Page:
With the government lurching from crisis to crisis, many have speculated on how all the dysfunction might impact the 2014 elections. But here’s something that might end up mattering a lot more to next year’s outcome: The nomination of Janet Yellen as chair of the Federal Reserve.
Aside from the historic aspects of the pick (Yellen being the first woman ever nominated, in addition to being better qualified than any previous chairman), her pick is a rare bit of good news on the economic front. And the simple truth is that, with zero hope of fiscal action from Congress, monetary policy has more power over the economy than anything else, and background economic conditions are the most important thing determining the electoral prospects of the party in power.
In this respect, and many others, Yellen is a great choice for the job. The Fed is supposed to balance inflation and unemployment, and Yellen has been one of the strongest voices in favor of more action on jobs. Rightly so, at a time when inflation has been far below target and unemployment very high. It’s high time the Fed stopped talking about this self-defeating “taper” nonsense and got back to focusing on the labor market. It’s too early to tell for sure, since Yellen was only just nominated, but according to Alex Lazar, Yellen’s initial prospects in the Senate are looking good:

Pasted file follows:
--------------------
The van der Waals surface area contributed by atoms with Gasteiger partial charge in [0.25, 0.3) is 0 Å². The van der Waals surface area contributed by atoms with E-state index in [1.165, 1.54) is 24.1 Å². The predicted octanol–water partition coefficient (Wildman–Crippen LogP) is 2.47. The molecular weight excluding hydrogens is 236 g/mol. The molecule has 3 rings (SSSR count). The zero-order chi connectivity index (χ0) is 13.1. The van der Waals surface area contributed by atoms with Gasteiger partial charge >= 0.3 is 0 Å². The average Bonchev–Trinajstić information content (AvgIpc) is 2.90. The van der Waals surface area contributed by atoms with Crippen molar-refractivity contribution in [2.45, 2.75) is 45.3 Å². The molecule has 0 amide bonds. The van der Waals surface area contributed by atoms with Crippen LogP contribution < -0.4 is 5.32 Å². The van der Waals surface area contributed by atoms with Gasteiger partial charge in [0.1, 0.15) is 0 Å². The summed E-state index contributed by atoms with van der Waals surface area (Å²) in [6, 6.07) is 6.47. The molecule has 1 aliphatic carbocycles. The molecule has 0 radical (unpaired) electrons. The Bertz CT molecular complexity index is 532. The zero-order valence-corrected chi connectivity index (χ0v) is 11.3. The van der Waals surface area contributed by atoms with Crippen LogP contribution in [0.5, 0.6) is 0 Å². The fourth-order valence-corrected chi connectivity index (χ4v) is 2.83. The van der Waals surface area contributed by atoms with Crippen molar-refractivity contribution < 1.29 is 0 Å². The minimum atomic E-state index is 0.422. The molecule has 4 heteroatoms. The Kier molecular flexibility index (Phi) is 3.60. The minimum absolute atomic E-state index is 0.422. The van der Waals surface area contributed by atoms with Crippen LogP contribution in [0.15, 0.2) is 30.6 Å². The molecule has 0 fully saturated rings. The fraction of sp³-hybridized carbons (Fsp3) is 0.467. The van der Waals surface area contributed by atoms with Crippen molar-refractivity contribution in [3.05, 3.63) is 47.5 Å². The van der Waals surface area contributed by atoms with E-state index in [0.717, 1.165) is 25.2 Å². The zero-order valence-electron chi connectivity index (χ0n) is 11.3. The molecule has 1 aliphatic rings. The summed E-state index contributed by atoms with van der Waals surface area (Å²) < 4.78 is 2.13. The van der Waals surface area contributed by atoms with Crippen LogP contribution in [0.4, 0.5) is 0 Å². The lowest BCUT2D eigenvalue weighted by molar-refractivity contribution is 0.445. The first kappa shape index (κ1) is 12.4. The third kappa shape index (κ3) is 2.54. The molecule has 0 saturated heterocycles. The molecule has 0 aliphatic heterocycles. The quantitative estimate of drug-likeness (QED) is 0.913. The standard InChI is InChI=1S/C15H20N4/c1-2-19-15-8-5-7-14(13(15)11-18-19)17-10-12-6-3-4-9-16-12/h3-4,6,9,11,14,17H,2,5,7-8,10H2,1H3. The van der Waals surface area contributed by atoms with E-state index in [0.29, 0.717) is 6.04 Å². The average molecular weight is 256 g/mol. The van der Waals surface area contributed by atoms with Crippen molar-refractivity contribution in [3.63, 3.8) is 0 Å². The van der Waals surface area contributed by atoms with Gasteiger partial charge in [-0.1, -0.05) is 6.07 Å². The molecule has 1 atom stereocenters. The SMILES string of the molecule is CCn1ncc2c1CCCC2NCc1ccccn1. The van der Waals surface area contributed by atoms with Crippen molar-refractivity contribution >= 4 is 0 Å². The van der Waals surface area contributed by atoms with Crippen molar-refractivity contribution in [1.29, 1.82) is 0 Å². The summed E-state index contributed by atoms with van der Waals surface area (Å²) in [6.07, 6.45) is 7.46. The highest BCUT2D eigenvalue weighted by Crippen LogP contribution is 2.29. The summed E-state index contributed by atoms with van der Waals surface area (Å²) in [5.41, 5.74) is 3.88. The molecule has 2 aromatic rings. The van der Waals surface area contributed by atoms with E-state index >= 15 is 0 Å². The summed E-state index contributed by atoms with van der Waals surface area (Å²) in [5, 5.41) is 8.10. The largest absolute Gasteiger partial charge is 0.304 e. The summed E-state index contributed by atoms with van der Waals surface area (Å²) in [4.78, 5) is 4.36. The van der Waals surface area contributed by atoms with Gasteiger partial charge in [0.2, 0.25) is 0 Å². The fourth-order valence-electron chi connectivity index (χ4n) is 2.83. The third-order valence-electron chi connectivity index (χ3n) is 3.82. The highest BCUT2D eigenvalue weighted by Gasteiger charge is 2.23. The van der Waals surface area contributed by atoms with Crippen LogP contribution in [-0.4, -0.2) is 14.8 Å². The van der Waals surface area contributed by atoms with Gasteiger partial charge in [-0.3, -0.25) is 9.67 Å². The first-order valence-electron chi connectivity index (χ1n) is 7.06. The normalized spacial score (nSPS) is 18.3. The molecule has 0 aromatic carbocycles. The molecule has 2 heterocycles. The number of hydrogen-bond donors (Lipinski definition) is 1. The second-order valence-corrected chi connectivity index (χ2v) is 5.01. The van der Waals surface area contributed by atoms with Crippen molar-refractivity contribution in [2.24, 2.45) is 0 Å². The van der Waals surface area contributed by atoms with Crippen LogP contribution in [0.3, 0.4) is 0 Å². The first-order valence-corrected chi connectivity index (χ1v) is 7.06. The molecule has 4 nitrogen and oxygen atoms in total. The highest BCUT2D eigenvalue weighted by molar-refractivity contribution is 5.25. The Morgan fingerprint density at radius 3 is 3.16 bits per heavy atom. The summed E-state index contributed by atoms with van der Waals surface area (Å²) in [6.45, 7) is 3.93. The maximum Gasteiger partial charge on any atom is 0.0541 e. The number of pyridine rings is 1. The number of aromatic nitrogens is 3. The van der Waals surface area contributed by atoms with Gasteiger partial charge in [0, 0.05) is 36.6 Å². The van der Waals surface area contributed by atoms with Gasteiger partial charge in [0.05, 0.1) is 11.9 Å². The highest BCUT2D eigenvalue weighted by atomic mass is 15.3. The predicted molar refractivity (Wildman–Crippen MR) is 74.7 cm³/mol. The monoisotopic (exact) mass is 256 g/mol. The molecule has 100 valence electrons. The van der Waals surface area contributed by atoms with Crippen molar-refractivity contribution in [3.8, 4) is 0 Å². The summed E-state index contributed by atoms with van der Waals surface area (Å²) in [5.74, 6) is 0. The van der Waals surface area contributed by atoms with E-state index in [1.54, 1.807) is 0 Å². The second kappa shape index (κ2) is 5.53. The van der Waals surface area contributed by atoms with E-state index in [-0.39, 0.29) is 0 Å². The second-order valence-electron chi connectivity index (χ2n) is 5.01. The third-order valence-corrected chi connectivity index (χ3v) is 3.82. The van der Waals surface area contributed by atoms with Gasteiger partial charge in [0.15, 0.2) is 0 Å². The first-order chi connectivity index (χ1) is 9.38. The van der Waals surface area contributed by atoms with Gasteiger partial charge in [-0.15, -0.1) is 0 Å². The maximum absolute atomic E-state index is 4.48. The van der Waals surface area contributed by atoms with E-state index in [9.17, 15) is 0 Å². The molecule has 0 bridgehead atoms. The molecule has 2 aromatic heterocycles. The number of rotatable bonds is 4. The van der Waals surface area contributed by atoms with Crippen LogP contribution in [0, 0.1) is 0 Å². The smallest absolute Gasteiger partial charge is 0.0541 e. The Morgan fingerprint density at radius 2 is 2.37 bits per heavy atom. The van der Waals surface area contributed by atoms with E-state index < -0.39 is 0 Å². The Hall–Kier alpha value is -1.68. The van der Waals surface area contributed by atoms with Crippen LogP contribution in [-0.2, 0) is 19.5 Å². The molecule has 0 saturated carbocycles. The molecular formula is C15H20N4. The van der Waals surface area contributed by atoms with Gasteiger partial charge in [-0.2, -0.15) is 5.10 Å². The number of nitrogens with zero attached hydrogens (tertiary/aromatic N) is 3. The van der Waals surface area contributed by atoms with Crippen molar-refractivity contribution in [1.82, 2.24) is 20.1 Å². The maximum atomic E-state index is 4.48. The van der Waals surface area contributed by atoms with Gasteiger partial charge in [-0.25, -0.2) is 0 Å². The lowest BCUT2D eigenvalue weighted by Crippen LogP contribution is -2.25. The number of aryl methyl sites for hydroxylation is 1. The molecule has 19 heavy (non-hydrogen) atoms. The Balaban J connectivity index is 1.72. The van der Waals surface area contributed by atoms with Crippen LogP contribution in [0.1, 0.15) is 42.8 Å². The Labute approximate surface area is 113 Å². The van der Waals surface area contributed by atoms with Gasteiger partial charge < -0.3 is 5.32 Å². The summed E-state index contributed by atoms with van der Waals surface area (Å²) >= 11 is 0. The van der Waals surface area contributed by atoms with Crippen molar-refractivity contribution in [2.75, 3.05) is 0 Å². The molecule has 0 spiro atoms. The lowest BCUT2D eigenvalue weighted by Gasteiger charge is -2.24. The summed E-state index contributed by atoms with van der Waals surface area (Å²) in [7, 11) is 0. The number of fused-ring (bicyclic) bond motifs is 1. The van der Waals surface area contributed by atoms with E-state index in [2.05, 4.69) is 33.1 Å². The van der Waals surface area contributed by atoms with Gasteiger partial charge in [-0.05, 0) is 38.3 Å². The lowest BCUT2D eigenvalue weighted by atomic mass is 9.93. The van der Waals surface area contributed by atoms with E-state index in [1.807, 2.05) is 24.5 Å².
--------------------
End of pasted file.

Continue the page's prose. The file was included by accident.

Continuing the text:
Several key Democratic senators, along with others who have worked professionally with Yellen in the past, are voicing their vast admiration, if not outright support, for her confirmation. The early accolades suggest a far warmer welcome than the one that greeted Summers, who ultimately dropped out of the running amid tough questions from Democrats on his views of financial regulation and his ability to work well with others.
President Obama’s lack of attention to monetary policy has been one of the notably bigger failures of his administration. At the beginning of his administration, he failed to even nominate anyone to empty seats on the Federal Reserve board for over a year, and when he finally got some people appointed in 2012, they turned out to be hawks. As Brad DeLong says, this was a huge unforced error.
Republicans are badly eroding their party’s approval rating with these repeated hostage crises, and newly energized Democrats are speculating that it might be possible to take the House in 2014. Unless House ultraconservatives actually crash the country through the debt ceiling (which would be economically catastrophic even if the Treasury somehow manages to not miss an interest payment), the Federal Reserve will remain the only game in town in terms of the economy. The nomination of Yellen (though it took a big fight to get it) might turn out to be the best news — not just financial, but political as well — the Democrats have had in a long time.